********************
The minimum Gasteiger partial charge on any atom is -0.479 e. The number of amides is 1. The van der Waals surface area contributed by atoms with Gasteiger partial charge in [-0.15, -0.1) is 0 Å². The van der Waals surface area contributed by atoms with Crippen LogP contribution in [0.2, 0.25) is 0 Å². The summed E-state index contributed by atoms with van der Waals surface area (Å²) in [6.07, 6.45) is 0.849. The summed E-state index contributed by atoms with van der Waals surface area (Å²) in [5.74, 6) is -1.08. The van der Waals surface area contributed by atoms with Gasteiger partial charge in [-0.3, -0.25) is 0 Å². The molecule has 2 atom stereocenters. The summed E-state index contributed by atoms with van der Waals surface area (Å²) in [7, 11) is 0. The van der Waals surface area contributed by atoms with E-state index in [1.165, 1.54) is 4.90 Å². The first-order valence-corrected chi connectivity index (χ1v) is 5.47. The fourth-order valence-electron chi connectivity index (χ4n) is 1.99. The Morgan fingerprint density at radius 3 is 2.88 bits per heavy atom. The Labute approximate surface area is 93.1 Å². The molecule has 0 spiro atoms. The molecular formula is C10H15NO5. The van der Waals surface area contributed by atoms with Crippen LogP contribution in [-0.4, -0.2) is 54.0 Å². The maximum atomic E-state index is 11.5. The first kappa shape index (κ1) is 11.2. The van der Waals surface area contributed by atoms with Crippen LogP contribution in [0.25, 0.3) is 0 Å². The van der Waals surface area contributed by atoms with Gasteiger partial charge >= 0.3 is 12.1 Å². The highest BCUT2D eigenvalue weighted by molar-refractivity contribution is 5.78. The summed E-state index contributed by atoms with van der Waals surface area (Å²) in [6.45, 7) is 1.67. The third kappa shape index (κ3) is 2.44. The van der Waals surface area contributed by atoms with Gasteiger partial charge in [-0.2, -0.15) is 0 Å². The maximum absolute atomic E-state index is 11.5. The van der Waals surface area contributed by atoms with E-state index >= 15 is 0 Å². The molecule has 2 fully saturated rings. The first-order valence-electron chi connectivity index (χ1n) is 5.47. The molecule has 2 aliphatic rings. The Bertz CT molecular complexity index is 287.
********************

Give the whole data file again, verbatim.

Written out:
The minimum Gasteiger partial charge on any atom is -0.479 e. The number of amides is 1. The van der Waals surface area contributed by atoms with Gasteiger partial charge in [-0.15, -0.1) is 0 Å². The van der Waals surface area contributed by atoms with Crippen LogP contribution in [0.2, 0.25) is 0 Å². The summed E-state index contributed by atoms with van der Waals surface area (Å²) in [6.07, 6.45) is 0.849. The summed E-state index contributed by atoms with van der Waals surface area (Å²) in [5.74, 6) is -1.08. The van der Waals surface area contributed by atoms with Gasteiger partial charge in [-0.3, -0.25) is 0 Å². The molecule has 2 atom stereocenters. The summed E-state index contributed by atoms with van der Waals surface area (Å²) in [7, 11) is 0. The van der Waals surface area contributed by atoms with E-state index in [1.165, 1.54) is 4.90 Å². The first-order valence-corrected chi connectivity index (χ1v) is 5.47. The fourth-order valence-electron chi connectivity index (χ4n) is 1.99. The Morgan fingerprint density at radius 3 is 2.88 bits per heavy atom. The Labute approximate surface area is 93.1 Å². The molecule has 0 spiro atoms. The molecular formula is C10H15NO5. The van der Waals surface area contributed by atoms with Crippen LogP contribution in [-0.4, -0.2) is 54.0 Å². The maximum atomic E-state index is 11.5. The first kappa shape index (κ1) is 11.2. The van der Waals surface area contributed by atoms with Crippen LogP contribution in [0.25, 0.3) is 0 Å². The van der Waals surface area contributed by atoms with Gasteiger partial charge >= 0.3 is 12.1 Å². The highest BCUT2D eigenvalue weighted by molar-refractivity contribution is 5.78. The summed E-state index contributed by atoms with van der Waals surface area (Å²) in [6.45, 7) is 1.67. The third kappa shape index (κ3) is 2.44. The van der Waals surface area contributed by atoms with Gasteiger partial charge in [-0.2, -0.15) is 0 Å². The maximum absolute atomic E-state index is 11.5. The van der Waals surface area contributed by atoms with E-state index >= 15 is 0 Å². The molecule has 2 fully saturated rings. The first-order valence-electron chi connectivity index (χ1n) is 5.47. The molecule has 2 aliphatic rings. The Bertz CT molecular complexity index is 287.